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Austerity Cripples Growth, Latvian PM Warns

Latvia was one of the first European countries to introduce austerity measures almost two years ago as a condition of tapping the International Monetary Fund for emergency funding.

Now the Eastern European country's debt ratio is stabilizing, but Latvian Prime Minster Valdis Dombrovskis told CNBC that introducing huge budget cuts during a recession made matters worse.

"Certainly it makes things worse for an economy if you go into huge budget cuts during a recession," Dombrovskis said.

"It was really very painful measures we had to do in order to get the budget deficit under control… those kinds of measures, tax rises and expenditure cuts, are never popular," he said.

- Watch the video above for the full interview with Valdis Dombrovskis.

The Latvian economy contracted 6 percent in the first quarter of this year, which is a significant improvement from the near 17 percent contraction in the fourth quarter of 2009.

Roger Nightingale, strategist at Pointon York, agreed with Dombrovskis' claim that cutting the deficit comes at the cost of growth.

"The therapy that these organizations propose for an economy usually make things worse. They take a sick guy and they make him sicker," Nightingale said.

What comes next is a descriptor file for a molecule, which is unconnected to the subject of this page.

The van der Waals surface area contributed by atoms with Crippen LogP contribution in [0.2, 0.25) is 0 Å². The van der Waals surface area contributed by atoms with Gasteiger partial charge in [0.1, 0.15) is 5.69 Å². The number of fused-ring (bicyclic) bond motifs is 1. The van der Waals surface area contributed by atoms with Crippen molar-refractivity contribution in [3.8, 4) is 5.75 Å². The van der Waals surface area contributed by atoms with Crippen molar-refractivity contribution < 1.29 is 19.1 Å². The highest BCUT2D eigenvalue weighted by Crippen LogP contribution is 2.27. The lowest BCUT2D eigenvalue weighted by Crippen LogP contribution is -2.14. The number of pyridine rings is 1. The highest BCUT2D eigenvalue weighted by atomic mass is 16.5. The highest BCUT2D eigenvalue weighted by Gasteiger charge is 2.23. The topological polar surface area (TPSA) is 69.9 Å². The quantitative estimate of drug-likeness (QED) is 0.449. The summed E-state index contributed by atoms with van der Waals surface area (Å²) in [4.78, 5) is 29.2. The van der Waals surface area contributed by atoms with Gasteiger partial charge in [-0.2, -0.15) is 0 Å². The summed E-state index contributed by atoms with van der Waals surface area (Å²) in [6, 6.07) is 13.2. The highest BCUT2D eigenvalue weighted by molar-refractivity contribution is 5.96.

"The thing you want to do is have a good, efficient, competitive economy because if you get that, all other problems go away," he said.

"The fiscal deficit is pretty unimportant, what is important is the country's capacity to grow," he added.

Nightingale thinks the growth prospects for Europe as a whole are limited because the region is inefficient and uncompetitive.

The European Debt Crisis - See Complete Coverage
The European Debt Crisis - See Complete Coverage

Dombrovskis thinks that Europe's current debt problems are partly caused by the fact that euro zone members didn't stick to the Maastricht criteria after they were admitted. The criteria are the rules countries must follow in order to adopt the currency, such as keeping a budget deficit below 3 percent of gross domestic product and public debt below 60 percent of GDP.

"The real problem was that hardly any euro zone countries were following Maastricht criteria so that's why we are now in that kind of emergency austerity measures," Dombrovskis said.

"Should the euro zone have followed their own rules … we wouldn't be in this situation in the first place," he said.

  • Watch Roger Nightingale interviewed here